The IPCC’s latest report has unequivocally set out the urgency for action on climate change. Other reports concur, emphasising the need to transform the farming sector and with it the way we produce and consume food. Olivier De Schutter discusses Common Agricultural Policy (CAP) reform, what agroecology means for farmers, and how only an overhaul of the food system will make it sustainable.
Green European Journal: How big is the role of the food industry in climate change today?
Olivier De Schutter: The food system accounts for 32 per cent of greenhouse gas emissions globally today. Europe lies around this average, with agriculture accounting for 12 per cent of EU emissions, to which we must add processing, packaging, cold chain energy consumption, inputs for industrial agriculture, and more. This is considerable. Transitioning to agroecology, reducing consumption of meat and dairy products, as well as using less input-hungry production methods, can therefore play a decisive role. The opportunity is that although coordinated transformation is required in terms of production, processing, supply and demand, these changes are mutually supporting. Diets that are better for the climate are better for our health, particularly when it comes to reducing the prevalence of non-communicable diseases linked to obesity, for example. Working on the entire food chain benefits not only the climate, but other sustainable development objectives too.
Apart from reducing food waste and meat consumption, what are the other avenues for change in the immediate future?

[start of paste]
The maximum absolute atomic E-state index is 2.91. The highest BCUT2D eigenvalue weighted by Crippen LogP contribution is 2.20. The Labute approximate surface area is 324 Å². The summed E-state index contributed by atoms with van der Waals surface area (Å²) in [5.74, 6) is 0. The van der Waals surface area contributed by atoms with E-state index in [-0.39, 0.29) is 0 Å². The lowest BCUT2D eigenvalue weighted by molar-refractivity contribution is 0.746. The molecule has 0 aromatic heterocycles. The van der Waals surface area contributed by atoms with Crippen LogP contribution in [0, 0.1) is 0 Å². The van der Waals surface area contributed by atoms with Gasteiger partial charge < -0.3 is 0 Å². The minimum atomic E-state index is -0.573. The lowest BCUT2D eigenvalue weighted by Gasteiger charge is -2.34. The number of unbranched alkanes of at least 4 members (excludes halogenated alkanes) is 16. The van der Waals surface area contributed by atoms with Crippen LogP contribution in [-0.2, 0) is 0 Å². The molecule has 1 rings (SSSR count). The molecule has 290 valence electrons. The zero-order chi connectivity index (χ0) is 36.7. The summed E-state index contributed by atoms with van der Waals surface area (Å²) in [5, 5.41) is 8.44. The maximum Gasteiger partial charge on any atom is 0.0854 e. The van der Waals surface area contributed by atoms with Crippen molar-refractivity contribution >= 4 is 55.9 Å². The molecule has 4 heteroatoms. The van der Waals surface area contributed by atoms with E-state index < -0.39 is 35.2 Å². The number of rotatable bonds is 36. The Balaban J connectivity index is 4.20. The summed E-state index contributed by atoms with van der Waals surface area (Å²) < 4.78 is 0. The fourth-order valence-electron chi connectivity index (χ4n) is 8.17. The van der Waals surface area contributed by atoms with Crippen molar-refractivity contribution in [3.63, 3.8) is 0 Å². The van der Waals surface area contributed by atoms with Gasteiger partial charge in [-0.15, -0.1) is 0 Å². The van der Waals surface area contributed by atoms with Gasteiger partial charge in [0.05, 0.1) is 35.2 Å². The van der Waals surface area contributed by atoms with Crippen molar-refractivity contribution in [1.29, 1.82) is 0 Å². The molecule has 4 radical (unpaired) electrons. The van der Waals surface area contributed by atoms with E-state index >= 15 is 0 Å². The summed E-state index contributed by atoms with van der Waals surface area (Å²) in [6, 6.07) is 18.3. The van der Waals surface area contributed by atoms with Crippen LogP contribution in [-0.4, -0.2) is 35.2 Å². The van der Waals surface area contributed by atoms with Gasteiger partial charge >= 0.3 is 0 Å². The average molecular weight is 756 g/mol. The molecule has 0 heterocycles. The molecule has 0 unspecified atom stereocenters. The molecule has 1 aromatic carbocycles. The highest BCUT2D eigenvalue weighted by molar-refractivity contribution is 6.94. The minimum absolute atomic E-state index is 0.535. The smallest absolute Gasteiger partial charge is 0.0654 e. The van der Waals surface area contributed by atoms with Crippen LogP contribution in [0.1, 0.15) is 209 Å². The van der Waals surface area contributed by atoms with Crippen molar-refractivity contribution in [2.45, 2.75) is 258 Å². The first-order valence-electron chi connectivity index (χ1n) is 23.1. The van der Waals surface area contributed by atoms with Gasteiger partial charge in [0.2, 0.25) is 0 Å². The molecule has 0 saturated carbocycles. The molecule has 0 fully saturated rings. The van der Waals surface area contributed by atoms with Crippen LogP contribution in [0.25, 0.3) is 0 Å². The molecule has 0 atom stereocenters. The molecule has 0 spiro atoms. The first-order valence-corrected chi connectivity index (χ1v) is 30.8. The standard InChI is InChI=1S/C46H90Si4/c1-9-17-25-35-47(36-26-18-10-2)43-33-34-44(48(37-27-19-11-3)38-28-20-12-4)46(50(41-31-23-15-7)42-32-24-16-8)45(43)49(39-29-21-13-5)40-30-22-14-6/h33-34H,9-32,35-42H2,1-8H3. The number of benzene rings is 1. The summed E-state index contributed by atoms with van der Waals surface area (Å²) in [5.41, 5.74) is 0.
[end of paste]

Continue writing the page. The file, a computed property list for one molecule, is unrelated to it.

There is a lot of talk about meat and waste because these are two areas in which households can change their consumption habits and behaviour to contribute towards this societal goal. In terms of production, a growing number of experts are now emphasising the urgency of the agroecological transition. The gains could be considerable, particularly the restoration of the soil’s natural fertility, which could become a significant carbon sink and reservoir of biodiversity. The conservation of hedgerows and shrubs also allows pollinators to thrive, thus checking their disappearance due to pesticides. There are numerous obstacles, of course. But the need for these transitions is clear and increasingly acknowledged.
If statistics and behaviour are anything to go by, meat consumption doesn’t seem to be falling massively. How can we reduce meat consumption?
The growth in meat and dairy product consumption globally seems difficult to slow, particularly given the growth of the urban middle classes in emerging economies. In Europe, meat consumption has fallen slightly but remains three times higher than the level nutritionists recommend. In Belgium, for example, the average person consumes 50 kilos a year, whereas 20 kilos would be more than enough.